BIC Covid Care Team facilitates meaningful conversations between students

The Baylor Interdisciplinary Core offices are located in Morrison Hall, on the first and second floors. Cole Tompkins | Photographer

By Christina Cannady | Photographer

Because of the new daily challenges that have come with the pandemic, professors within the Baylor Interdisciplinary Core (BIC) decided to create an outlet for students to share their thoughts and struggles as well as hear about what other BIC students are dealing with.

The BIC is a branch of the honors college that offers an alternative core curriculum where students study the interrelations of humanities, literature, philosophy, physical science and the social sciences. It also seeks to put students’ studies in a global perspective. There are 200 students admitted to the BIC each year, and there is a strong emphasis on community.

When BIC directors and faculty began to notice students struggling, Dr. Anne-Marie Schultz along with Dr. Thomas Spitzer-Hanks wanted to ensure students were feeling supported in these challenging times. Thus, the BIC COVID Care Team was created. It is a once-a-week Zoom call in which BIC students are invited to come chat or listen to others who might be facing similar struggles. It is a no-pressure zone to talk about whatever is on their mind, whether it’s COVID-related or not.

“I think it took a little while for people to understand what the point was, and that it wasn’t a class,” Spitzer-Hanks said. “It feels like the level of random socialness has kind of lowered. The level of intentional socialness has to increase.”

With assignments and work piling up, students might see anything that comes through Canvas as just another grade or requirement. When the BIC COVID Care Team began in fall 2020, there was a core of regulars who attended the meetings as well as occasional seniors who would pop in between classes.

“Our purpose is to counteract the isolation and anxiety that our students are facing as a result of a global pandemic,” Spitzer-Hanks said.

“As humans, we like being physically close with other people. And to some degree, the fact that being online feels like being together actually sharpens that slight sense of loss… but there’s also this bittersweet quality,” Spitzer-Hanks said. “We have student colleagues in Washington state, we have student colleagues in Europe, you know, and they can join the call, because they’re still part of the group, even though they’re really far away. And I think that is the best thing about online learning, the accessibility and the ability to connect with people who are really far away.”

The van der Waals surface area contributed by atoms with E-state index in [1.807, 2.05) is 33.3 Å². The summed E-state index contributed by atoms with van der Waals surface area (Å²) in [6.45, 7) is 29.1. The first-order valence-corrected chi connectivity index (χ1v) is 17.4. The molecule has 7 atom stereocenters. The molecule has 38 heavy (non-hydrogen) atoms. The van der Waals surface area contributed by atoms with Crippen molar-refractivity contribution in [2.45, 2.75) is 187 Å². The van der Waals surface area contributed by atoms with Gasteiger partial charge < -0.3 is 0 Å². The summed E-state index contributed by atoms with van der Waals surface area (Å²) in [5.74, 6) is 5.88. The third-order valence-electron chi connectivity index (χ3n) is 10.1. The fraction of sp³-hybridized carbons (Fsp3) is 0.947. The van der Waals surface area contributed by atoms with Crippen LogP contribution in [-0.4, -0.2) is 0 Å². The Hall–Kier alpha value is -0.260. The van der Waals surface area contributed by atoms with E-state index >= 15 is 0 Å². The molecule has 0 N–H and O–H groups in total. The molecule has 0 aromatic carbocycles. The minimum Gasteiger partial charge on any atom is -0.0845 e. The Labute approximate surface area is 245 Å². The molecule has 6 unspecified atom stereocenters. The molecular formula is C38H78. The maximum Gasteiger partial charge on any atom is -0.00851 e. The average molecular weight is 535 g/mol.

Shorewood, Ill., freshman Stephanie Bertino has been a regular attendee of the BIC COVID Care Team since it first began last fall.

“It gives me a chance to step away from the craziness of the semester and just talk with fellow BIC students and professors,” Bertino said. “Being able to talk to my professors about life and not just about class really shows how much they care and how they really do care about their students outside of class.”

Bertino said in the midst of the pandemic and online classes, the meetings have helped her “find and recognize the family atmosphere that the BIC is known for.”

“Being able to talk to professors about our stresses and lives allows me to get more advice from a different perspective on what is going on in my life,” Bertino said.

Spitzer-Hanks said with the weekly group being smaller right now, there are no expectations to live up to for the meetings, nor anything to prepare for or worry about. He sends the Zoom invitation to over 400 BIC students and said he would love to see it grow because that would mean a bigger community for people to connect with and share. However, with a bigger group, more professors would need to attend to facilitate breakout rooms.

“For COVID Care Team, I really don’t think about it as though I’m the teacher,” Spitzer-Hanks said. “I don’t have any specific topic that we’re necessarily going to talk about, I don’t necessarily have anything that somebody needs to understand by the end of our time together.”

Spitzer-Hanks said seeing students coming to terms to what they’re going through and being assured that there’s nothing wrong with them for having that challenge is his main goal for the weekly meetings.

“To me, that’s the most important thing that you can possibly learn, whether it’s in a class or club meetings, or a youth group or anywhere,” Spitzer-Hanks said.

The BIC COVID Care Team hosts its weekly meeting every Friday at 3:30 p.m. on Zoom and is open to any BIC students.